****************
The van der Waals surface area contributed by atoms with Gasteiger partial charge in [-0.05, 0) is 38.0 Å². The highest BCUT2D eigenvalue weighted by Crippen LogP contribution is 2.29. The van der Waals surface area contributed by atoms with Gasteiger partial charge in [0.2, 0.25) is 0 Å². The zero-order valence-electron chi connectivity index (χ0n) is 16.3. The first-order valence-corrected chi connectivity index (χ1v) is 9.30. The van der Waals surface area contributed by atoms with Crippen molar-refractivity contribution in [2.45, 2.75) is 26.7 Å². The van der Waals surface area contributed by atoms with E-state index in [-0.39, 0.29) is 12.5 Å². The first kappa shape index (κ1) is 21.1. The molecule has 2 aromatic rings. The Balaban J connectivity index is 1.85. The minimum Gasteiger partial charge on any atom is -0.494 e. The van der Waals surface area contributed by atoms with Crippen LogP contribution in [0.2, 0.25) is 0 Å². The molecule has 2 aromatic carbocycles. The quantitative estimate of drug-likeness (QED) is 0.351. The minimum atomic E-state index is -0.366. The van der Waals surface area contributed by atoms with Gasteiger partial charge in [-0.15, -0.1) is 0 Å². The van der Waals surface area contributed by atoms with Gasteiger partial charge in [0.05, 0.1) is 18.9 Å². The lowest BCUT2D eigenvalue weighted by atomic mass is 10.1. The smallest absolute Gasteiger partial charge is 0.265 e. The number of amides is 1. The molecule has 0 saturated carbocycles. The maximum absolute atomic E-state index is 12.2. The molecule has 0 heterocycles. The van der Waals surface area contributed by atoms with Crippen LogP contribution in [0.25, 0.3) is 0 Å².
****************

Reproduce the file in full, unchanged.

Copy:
The van der Waals surface area contributed by atoms with Gasteiger partial charge in [-0.05, 0) is 38.0 Å². The highest BCUT2D eigenvalue weighted by Crippen LogP contribution is 2.29. The van der Waals surface area contributed by atoms with Gasteiger partial charge in [0.2, 0.25) is 0 Å². The zero-order valence-electron chi connectivity index (χ0n) is 16.3. The first-order valence-corrected chi connectivity index (χ1v) is 9.30. The van der Waals surface area contributed by atoms with Crippen molar-refractivity contribution in [2.45, 2.75) is 26.7 Å². The van der Waals surface area contributed by atoms with E-state index in [-0.39, 0.29) is 12.5 Å². The first kappa shape index (κ1) is 21.1. The molecule has 2 aromatic rings. The Balaban J connectivity index is 1.85. The minimum Gasteiger partial charge on any atom is -0.494 e. The van der Waals surface area contributed by atoms with Crippen LogP contribution in [0.2, 0.25) is 0 Å². The molecule has 2 aromatic carbocycles. The quantitative estimate of drug-likeness (QED) is 0.351. The minimum atomic E-state index is -0.366. The van der Waals surface area contributed by atoms with Gasteiger partial charge in [-0.15, -0.1) is 0 Å². The van der Waals surface area contributed by atoms with Gasteiger partial charge in [0.05, 0.1) is 18.9 Å². The lowest BCUT2D eigenvalue weighted by atomic mass is 10.1. The smallest absolute Gasteiger partial charge is 0.265 e. The number of amides is 1. The molecule has 0 saturated carbocycles. The maximum absolute atomic E-state index is 12.2. The molecule has 0 heterocycles. The van der Waals surface area contributed by atoms with Crippen LogP contribution in [0.25, 0.3) is 0 Å².